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The relationship between
Frequency & Wavelength
How to convert wavelength to frequency and to convert frequency to wavelength:
On a radio dial, stations are at positions measured in wavelengths by "metres" and in frequencies by "kilohertz" (KHz). Each particular spot on the dial has a wavelength and a corresponding frequency. There is a way to convert between frequency (f) and wavelength (l) which is as easy as the conversion between Fahrenheit and Celsius or between pounds and kilogrammes.
To convert any frequency to a wavelength, divide the speed of light by it.
So, it's: wavelength = 299792458 divided by frequency.
The formula works the other way round, like this:
frequency = 299792458 divided by wavelength.
To make it easier, it's possible to approximate the speed of light to 300 million. Also, wavelengths are always measured in metres in this formula, and frequencies are in Hertz. 1KHz (kilohertz) is a thousand hertz; 1MHz (megahertz) is a million hertz.
Example: What's the wavelength of Radio1 FM 97-99 megahertz?
99 megahertz is 99 million hertz, so to get the wavelength, it's...
wavelength = 300 million divided by 99 million
= slightly more than 3 metres.
Another example: What's the frequency of BBC Radio4 long wave 1500 metres?
Ok, it's frequency = 300 million divided by 1500 = about 200,000 = 200 kilohertz
(The station is now on 198 kilohertz)
Why? How come this works? You can see this by walking past a wall (at say 3 metres/second to make it conveniently one hundred millionth of the speed of light) and drawing a wave on the wall with chalk by moving the chalk up and down. If you move the chalk up and down at a frequency of three times a second that's 3 Hertz, and the wave you've drawn on the wall has a wave length (from peak to peak) of One metre. Radio waves travelling at the speed of light and moving up and down at so-many millions of times a second have a corresponding wavelength drawn in space. At 300 million metres per second, a radio frequency of 300 million cycles per second (300 megahertz) draws a line in space with peaks one metre apart.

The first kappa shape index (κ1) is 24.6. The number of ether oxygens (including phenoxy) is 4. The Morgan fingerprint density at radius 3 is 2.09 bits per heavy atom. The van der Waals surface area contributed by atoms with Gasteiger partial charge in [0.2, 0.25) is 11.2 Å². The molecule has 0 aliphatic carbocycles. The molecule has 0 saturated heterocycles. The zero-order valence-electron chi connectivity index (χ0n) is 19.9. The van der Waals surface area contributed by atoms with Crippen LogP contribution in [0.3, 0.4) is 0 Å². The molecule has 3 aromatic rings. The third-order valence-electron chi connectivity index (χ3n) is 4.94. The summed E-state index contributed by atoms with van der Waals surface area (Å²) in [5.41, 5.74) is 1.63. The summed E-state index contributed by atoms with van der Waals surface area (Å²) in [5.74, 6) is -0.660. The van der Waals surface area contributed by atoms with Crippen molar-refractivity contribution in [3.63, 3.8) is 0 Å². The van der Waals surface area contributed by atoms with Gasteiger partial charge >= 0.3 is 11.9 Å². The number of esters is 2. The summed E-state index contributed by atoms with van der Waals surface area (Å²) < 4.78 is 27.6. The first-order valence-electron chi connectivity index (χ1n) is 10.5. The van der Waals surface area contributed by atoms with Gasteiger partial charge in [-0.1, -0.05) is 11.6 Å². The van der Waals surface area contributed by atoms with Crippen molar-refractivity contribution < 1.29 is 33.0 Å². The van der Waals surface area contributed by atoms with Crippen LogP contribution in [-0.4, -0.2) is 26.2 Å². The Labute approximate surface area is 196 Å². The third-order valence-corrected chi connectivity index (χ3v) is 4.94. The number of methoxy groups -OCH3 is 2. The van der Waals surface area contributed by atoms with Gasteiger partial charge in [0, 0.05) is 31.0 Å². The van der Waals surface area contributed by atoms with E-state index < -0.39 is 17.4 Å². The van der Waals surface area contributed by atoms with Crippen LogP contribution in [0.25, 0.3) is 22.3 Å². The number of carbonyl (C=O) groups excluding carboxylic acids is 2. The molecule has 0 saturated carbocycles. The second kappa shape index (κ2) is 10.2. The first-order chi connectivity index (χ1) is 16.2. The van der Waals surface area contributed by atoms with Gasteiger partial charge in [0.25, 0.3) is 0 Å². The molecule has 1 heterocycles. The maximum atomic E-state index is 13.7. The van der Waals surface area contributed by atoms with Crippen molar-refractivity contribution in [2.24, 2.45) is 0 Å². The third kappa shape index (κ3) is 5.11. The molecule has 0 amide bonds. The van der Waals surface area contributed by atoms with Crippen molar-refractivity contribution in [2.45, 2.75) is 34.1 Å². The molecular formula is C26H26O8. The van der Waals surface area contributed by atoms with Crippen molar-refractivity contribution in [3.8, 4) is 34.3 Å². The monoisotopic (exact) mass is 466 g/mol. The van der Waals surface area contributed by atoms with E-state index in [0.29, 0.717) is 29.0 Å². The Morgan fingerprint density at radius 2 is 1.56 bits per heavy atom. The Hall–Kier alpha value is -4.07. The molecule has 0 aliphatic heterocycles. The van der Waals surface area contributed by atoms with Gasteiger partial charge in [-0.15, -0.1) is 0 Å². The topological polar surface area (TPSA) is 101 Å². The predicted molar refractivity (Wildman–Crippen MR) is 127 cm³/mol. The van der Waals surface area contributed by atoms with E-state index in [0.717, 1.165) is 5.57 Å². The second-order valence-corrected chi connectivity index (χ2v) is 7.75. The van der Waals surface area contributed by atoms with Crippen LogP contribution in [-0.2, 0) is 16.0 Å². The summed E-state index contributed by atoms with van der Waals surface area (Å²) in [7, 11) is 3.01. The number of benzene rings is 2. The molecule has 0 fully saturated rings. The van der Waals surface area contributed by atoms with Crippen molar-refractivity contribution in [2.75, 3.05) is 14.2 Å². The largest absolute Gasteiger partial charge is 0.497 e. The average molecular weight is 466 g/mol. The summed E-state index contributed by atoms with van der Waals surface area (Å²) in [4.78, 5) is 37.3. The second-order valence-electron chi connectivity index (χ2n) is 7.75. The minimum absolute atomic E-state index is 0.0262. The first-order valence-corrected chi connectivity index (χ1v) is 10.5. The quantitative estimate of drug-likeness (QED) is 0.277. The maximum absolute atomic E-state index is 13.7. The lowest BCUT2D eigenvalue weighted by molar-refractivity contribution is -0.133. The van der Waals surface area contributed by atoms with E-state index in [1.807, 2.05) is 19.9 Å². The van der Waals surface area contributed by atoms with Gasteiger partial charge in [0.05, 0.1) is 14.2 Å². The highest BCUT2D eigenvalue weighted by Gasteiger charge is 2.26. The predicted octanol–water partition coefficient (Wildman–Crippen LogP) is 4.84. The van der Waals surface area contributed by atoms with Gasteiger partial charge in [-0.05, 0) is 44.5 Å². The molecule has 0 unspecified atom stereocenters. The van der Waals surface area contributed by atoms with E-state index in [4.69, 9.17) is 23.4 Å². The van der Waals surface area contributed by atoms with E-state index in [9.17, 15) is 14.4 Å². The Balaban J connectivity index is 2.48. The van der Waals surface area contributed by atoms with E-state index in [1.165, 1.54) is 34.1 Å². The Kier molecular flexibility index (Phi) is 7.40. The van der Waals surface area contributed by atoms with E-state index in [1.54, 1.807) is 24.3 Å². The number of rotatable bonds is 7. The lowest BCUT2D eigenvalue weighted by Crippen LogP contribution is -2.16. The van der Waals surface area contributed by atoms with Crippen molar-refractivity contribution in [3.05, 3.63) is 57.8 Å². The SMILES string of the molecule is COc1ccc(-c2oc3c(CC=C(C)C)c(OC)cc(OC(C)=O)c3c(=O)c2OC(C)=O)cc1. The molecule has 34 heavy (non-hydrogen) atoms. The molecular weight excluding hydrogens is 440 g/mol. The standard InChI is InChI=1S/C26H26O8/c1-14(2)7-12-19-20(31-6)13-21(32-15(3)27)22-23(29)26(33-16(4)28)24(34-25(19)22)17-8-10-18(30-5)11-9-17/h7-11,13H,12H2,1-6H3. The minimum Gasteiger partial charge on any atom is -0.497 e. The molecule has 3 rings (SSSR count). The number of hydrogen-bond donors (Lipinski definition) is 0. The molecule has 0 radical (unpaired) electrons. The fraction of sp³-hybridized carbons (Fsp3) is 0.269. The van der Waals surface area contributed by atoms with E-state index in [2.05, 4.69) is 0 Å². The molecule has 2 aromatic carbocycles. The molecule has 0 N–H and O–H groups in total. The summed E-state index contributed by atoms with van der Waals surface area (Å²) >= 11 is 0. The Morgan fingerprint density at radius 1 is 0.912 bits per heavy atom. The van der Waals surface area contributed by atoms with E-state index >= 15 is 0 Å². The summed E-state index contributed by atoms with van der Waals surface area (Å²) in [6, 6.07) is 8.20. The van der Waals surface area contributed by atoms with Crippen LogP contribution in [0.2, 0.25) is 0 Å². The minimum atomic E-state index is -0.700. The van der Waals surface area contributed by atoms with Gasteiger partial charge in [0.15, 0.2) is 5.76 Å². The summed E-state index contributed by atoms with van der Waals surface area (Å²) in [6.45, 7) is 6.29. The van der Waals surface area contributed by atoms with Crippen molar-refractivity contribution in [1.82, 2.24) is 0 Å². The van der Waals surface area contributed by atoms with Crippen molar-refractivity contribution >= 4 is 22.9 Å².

Ok, so you can convert any* frequency to a wavelength. And any wavelength to a frequency.
* We're talking electromagnetic waves here, radio, microwave, light, etc. These all travel at the speed of light. For Sound, and other mechanical waves, the calculations are a bit different, because they travel at the speed of sound. So, if you are calculating frequency versus wavelength for sound, you need to use the speed of sound in the equations rather than the speed of light. It's possible to have radio waves with frequencies as low as 10KHz, but their wavelengths are very much longer than those for sound waves of the same frequency.
If you find this kind of thing helpful at this site, see [response]
Other items in this style include: The conjuring trick of Logarithms explained and How a Microwave Oven works. Also see What's wrong with Google?! Well Done to Blekko for getting this right when Google was getting it wrong!
Other frequency/wavelength links include:
http://www.gordon.army.mil/stt/31c/b03SAP2.html - that was a really good link